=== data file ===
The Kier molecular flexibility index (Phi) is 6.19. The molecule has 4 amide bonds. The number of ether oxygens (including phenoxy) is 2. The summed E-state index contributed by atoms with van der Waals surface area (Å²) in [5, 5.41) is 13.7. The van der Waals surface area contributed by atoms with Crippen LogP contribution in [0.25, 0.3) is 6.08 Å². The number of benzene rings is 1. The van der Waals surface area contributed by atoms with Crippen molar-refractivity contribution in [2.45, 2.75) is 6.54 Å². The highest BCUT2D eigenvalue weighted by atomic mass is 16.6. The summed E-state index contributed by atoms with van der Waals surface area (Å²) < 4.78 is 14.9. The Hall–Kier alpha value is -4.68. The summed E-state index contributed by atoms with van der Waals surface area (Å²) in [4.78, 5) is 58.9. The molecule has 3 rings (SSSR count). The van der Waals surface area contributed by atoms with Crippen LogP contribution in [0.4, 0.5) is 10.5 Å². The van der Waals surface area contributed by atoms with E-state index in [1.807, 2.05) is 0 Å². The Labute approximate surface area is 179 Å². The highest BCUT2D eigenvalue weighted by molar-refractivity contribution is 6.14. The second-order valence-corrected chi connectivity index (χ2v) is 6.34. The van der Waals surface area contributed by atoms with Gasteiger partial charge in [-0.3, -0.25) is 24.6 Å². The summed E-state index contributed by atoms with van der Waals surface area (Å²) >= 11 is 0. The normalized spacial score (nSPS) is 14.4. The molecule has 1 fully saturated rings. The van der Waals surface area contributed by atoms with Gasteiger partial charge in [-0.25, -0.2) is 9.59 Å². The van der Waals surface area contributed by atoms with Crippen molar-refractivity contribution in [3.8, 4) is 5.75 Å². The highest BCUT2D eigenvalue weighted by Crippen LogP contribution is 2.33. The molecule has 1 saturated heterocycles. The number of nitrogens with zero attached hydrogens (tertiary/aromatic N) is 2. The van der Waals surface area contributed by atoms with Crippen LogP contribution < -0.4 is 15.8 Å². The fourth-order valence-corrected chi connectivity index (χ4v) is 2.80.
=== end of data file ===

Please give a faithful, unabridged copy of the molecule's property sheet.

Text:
The Kier molecular flexibility index (Phi) is 6.19. The molecule has 4 amide bonds. The number of ether oxygens (including phenoxy) is 2. The summed E-state index contributed by atoms with van der Waals surface area (Å²) in [5, 5.41) is 13.7. The van der Waals surface area contributed by atoms with Crippen LogP contribution in [0.25, 0.3) is 6.08 Å². The number of benzene rings is 1. The van der Waals surface area contributed by atoms with Crippen molar-refractivity contribution in [2.45, 2.75) is 6.54 Å². The highest BCUT2D eigenvalue weighted by atomic mass is 16.6. The summed E-state index contributed by atoms with van der Waals surface area (Å²) < 4.78 is 14.9. The Hall–Kier alpha value is -4.68. The summed E-state index contributed by atoms with van der Waals surface area (Å²) in [4.78, 5) is 58.9. The molecule has 3 rings (SSSR count). The van der Waals surface area contributed by atoms with Crippen LogP contribution in [0.4, 0.5) is 10.5 Å². The van der Waals surface area contributed by atoms with E-state index in [1.807, 2.05) is 0 Å². The Labute approximate surface area is 179 Å². The highest BCUT2D eigenvalue weighted by molar-refractivity contribution is 6.14. The second-order valence-corrected chi connectivity index (χ2v) is 6.34. The van der Waals surface area contributed by atoms with Gasteiger partial charge in [-0.3, -0.25) is 24.6 Å². The summed E-state index contributed by atoms with van der Waals surface area (Å²) >= 11 is 0. The normalized spacial score (nSPS) is 14.4. The molecule has 1 fully saturated rings. The van der Waals surface area contributed by atoms with Gasteiger partial charge in [-0.25, -0.2) is 9.59 Å². The van der Waals surface area contributed by atoms with Crippen molar-refractivity contribution in [3.8, 4) is 5.75 Å². The highest BCUT2D eigenvalue weighted by Crippen LogP contribution is 2.33. The molecule has 1 saturated heterocycles. The number of nitrogens with zero attached hydrogens (tertiary/aromatic N) is 2. The van der Waals surface area contributed by atoms with Crippen LogP contribution < -0.4 is 15.8 Å². The fourth-order valence-corrected chi connectivity index (χ4v) is 2.80.